7. Fong S, Daly KR, Tipirneni R, Jarlsberg LG, Djawe K, Koch JV, Antibody responses to Pneumocystis jirovecii in health care workers over time. Emerg Infect Dis. 2013;19:161219. DOI
  8. Jarvis JN, Govender N, Chiller T, Park BJ, Longley N, Meintjes G, Cryptococcal antigen screening and preemptive therapy in patients initiating antiretroviral therapy in resource-limited settings: a proposed algorithm for clinical implementation. J Int Assoc Physicians AIDS Care (Chic). 2012;11:3749. DOIPubMed
  9. Vidal JE, Penalva de Oliveira AC, Dauar RF, Boulware DR. Strategies to reduce mortality and morbidity due to AIDS-related cryptococcal meningitis in Latin America. Braz J Infect Dis. 2013;17:35362 . DOIPubMed
  10. Smith RM, Schaefer MK, Kainer MA, Wise M, Finks J, Duwve J, Fungal infections associated with contaminated methylprednisolone injections: preliminary report. N Engl J Med. 2012; Epub ahead of print.
  11. Kainer MA, Reagan DR, Nguyen DB, Wiese AD, Wise ME, Ward J, Fungal infections associated with contaminated methylprednisolone in Tennessee. N Engl J Med. 2012;367:2194203. DOIPubMed
  12. Bell BP, Khabbaz RF. Responding to the outbreak of invasive fungal infections: the value of public health to Americans. JAMA. 2013;309:8834. DOIPubMed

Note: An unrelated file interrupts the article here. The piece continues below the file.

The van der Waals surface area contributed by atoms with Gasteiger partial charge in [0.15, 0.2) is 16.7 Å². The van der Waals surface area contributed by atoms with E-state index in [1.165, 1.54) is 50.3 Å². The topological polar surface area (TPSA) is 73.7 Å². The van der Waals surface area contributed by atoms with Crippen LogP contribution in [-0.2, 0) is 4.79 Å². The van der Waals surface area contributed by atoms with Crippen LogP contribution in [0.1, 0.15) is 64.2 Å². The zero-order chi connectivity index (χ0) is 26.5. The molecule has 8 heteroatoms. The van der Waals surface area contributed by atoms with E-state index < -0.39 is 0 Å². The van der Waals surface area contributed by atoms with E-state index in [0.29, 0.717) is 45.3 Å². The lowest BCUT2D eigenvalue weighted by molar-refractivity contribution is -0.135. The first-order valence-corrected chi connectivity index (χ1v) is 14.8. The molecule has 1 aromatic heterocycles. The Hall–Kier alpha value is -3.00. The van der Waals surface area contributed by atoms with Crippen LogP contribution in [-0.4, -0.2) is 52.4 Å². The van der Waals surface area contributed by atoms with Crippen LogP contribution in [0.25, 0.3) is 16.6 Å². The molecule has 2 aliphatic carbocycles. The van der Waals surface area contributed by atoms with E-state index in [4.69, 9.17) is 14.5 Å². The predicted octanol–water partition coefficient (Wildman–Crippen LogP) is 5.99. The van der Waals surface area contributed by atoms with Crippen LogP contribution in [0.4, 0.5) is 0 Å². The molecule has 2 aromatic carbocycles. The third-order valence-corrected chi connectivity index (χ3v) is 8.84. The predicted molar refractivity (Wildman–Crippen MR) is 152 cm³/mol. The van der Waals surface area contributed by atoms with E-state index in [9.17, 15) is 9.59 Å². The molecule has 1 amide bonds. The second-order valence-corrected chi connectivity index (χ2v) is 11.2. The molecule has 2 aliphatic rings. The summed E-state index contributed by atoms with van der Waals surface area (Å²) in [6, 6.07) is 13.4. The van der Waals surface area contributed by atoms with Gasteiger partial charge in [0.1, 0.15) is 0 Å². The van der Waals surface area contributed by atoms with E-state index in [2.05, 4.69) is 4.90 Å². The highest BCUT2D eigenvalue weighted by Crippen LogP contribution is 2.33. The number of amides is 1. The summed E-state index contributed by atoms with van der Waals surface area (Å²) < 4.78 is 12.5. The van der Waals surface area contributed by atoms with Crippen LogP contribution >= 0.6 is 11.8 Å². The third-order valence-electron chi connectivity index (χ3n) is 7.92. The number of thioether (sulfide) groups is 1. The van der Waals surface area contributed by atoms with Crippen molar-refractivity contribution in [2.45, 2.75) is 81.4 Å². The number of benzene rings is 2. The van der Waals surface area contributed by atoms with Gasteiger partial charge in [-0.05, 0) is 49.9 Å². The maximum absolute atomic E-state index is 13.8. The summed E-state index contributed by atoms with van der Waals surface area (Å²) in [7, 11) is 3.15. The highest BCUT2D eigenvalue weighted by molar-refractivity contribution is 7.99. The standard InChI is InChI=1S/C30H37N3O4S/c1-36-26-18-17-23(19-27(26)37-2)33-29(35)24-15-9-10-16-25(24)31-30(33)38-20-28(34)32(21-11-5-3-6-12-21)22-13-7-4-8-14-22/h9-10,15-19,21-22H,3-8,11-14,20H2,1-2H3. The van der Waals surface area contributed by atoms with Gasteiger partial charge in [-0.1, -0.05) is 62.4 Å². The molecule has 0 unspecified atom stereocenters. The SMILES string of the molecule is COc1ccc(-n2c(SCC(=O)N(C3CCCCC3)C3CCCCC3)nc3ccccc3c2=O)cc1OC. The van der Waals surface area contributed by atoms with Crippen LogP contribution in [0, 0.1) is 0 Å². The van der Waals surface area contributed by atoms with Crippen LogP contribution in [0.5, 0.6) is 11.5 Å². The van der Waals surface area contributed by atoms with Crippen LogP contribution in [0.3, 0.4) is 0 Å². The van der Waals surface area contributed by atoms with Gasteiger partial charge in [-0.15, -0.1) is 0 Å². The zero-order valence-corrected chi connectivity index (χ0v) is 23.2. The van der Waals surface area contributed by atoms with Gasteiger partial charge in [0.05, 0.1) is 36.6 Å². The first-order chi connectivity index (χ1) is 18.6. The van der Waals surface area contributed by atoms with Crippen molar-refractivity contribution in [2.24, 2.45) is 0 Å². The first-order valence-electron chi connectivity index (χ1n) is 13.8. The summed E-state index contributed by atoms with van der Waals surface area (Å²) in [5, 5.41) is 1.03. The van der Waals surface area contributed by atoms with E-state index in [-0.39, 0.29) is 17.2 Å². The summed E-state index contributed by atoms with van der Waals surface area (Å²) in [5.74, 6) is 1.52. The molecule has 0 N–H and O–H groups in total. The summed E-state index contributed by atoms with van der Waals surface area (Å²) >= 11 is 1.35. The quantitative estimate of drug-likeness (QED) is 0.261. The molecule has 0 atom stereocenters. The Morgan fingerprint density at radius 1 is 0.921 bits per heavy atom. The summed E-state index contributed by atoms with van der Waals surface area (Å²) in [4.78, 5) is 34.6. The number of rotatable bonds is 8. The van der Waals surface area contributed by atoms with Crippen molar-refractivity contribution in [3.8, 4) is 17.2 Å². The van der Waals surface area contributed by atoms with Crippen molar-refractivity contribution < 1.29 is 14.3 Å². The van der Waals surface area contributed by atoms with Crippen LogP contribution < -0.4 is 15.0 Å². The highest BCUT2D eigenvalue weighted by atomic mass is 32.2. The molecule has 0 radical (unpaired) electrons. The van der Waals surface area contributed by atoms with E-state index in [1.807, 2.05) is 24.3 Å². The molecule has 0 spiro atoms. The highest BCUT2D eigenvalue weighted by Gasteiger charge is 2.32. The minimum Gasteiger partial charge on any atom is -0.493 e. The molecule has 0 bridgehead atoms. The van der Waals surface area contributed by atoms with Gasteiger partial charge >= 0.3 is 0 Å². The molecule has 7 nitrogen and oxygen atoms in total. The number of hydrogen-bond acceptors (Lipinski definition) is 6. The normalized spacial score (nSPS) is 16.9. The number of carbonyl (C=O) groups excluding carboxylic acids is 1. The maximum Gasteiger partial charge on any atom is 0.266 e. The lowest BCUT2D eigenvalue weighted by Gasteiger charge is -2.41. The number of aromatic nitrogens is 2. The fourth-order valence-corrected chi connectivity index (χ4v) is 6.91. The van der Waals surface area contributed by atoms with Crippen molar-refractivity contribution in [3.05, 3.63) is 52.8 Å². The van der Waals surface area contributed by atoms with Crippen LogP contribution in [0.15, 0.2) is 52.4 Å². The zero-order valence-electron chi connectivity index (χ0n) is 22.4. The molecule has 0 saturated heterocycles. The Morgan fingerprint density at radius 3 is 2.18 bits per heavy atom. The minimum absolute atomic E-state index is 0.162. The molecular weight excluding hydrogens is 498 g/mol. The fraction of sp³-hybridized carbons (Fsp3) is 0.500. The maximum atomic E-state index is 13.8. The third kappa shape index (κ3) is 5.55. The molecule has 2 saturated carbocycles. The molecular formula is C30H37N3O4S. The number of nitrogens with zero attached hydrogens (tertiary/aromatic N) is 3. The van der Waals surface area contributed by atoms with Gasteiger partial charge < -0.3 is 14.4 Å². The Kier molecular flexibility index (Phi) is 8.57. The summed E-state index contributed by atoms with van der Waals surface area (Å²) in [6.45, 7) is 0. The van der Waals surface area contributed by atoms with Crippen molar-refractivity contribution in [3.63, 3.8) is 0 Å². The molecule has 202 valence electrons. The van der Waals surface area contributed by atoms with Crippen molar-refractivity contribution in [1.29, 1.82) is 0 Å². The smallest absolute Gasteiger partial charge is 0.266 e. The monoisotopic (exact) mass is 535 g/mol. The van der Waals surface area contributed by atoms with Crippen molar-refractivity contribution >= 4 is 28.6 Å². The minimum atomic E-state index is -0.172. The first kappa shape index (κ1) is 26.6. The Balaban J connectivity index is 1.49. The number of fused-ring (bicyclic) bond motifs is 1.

13. Lenhart SW, Schafer MP, Singal M, Hajjeh RA. 2004. Histoplasmosis: protecting workers at risk [cited 2013 Jul 17]. http://www.cdc.gov/niosh/docs/2005-109/pdfs/2005-109.pdf
  14. Whiston E, Wise HZ, Sharpton TJ, Jui G, Cole GT, Taylor JW. Comparative transcriptomics of the saprobic and parasitic growth phases in Coccidioides spp. PLoS ONE. 2012;7:e41034. DOIPubMed

Suggested citation for this article: Brandt ME, Park BJ. Think fungus—prevention and control of fungal infections. Emerg Infect Dis [Internet]. 2013 Oct [date cited]. http://dx.doi.org/10.3201/eid1910.131092

DOI: 10.3201/eid1910.131092

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Table of Contents – Volume 19, Number 10—October 2013

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Mary E. Brandt, Centers for Disease Control and Prevention, 1600 Clifton Rd NE, Mailstop G11, Atlanta, GA 30333, USA